Date of Award


Document Type


Degree Name

Doctor of Business Administration (DBA)


School of Business

First Advisor

Tim Rahschulte, Ph.D.

Second Advisor

Paul Shelton, Ph.D.

Third Advisor

Kathy Milhauser, DBA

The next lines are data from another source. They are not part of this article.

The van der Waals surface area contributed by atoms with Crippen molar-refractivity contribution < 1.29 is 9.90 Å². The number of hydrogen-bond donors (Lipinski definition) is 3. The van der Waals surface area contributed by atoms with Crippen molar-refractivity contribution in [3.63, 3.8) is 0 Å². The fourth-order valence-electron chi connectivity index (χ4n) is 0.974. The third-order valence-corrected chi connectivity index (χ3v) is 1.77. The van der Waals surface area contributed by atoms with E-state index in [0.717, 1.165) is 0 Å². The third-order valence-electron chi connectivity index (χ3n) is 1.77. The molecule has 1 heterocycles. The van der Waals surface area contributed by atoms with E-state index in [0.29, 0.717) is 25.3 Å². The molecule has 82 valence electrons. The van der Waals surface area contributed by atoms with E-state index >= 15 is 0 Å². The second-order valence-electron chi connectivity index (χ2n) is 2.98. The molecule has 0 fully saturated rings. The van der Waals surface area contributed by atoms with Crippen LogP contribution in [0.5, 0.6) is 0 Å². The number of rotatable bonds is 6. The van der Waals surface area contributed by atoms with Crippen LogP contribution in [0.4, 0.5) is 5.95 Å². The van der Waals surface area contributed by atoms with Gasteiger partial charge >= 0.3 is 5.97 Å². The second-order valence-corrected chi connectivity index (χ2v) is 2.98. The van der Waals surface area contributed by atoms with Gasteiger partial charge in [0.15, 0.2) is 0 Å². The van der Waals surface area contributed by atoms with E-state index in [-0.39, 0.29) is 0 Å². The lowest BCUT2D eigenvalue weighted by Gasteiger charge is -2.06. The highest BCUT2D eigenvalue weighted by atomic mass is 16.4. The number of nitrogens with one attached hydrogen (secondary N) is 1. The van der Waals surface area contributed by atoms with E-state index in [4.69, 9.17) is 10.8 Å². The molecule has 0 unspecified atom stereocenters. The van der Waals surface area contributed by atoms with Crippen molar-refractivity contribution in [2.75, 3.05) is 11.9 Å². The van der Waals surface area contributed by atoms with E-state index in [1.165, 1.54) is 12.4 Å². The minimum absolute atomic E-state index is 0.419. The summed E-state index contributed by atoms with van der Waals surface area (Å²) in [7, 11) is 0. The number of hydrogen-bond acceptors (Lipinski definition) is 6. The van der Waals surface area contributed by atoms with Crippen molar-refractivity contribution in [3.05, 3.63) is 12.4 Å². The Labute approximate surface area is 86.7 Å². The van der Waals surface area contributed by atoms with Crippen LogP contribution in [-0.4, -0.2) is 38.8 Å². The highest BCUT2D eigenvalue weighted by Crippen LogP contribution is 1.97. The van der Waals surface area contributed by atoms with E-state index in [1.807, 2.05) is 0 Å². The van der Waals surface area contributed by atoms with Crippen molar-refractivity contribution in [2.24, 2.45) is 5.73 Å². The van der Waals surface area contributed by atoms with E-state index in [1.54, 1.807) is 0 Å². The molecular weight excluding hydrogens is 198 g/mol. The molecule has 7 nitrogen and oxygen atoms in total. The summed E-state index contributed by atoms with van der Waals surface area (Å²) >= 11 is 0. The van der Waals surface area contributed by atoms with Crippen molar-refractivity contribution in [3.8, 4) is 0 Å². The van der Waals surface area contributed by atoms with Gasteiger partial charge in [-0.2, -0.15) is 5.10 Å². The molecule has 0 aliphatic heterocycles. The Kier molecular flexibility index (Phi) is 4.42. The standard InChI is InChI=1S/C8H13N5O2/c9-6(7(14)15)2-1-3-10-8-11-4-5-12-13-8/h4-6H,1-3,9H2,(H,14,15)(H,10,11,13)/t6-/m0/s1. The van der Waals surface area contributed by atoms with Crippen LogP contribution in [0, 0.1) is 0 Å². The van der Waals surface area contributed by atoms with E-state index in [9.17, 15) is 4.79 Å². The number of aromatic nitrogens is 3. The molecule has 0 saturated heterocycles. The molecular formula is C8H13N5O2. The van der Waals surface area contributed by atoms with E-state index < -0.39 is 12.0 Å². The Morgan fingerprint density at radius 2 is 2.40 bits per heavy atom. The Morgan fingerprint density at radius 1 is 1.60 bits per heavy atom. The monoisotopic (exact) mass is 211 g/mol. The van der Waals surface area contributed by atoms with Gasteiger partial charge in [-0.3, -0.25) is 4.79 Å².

The purpose of this study is to explore how individuals go about identifying new business opportunities, also known as opportunity recognition. Opportunity recognition is the first and most critical step in the entrepreneurship and innovation process. Past models of opportunity recognition took a narrow approach, subscribing to a single perspective of opportunity recognition and tended to overemphasize either the person or the process rather than examining all possible mechanisms and their interaction effects. This study has taken a holistic approach, with a focus on both serial entrepreneurs and intrapreneurs, aimed at exploring a range of conditions present in small startups and large organizations. Data findings were distilled down into ten proposition statements and presented in a visual process model of opportunity recognition. A total of 23 variables emerged in the research study, 12 of which were new concepts not identified in previous models. The most salient and profound insight from the study was the importance of reframing the opportunity until the “real opportunity” emerged. This back and forth reframing process occurred in cycles until a clear problem-solution fit was identified. The major contribution of this model is that it expands upon cognition theory by showing how the idea enactment process feeds back into the individual’s thought process, emphasizing the interaction effects between thinking and action. The resulting model follows a clear flow and sequence of events but also illustrates the organic nature of the ideation process and allows for multiple pathways into an innovative idea. This study bridges an important divide between the entrepreneurship and innovation literature and shows how different perspectives in the literature such as creation and discovery, identification and enactment, and active and passive search can coexist. This research provides the foundation from which to operationalize the model and develop training and educational materials for management, consultants, and educators. The study has the potential to help business leaders and aspiring entrepreneurs unlock new market opportunities, navigate a broad mix of innovation tools and techniques, and enhance cognitive skills that are central to the opportunity recognition process. Cultivating this talent is critical to achieving a sustainable competitive advantage and the successful value creation of new ventures.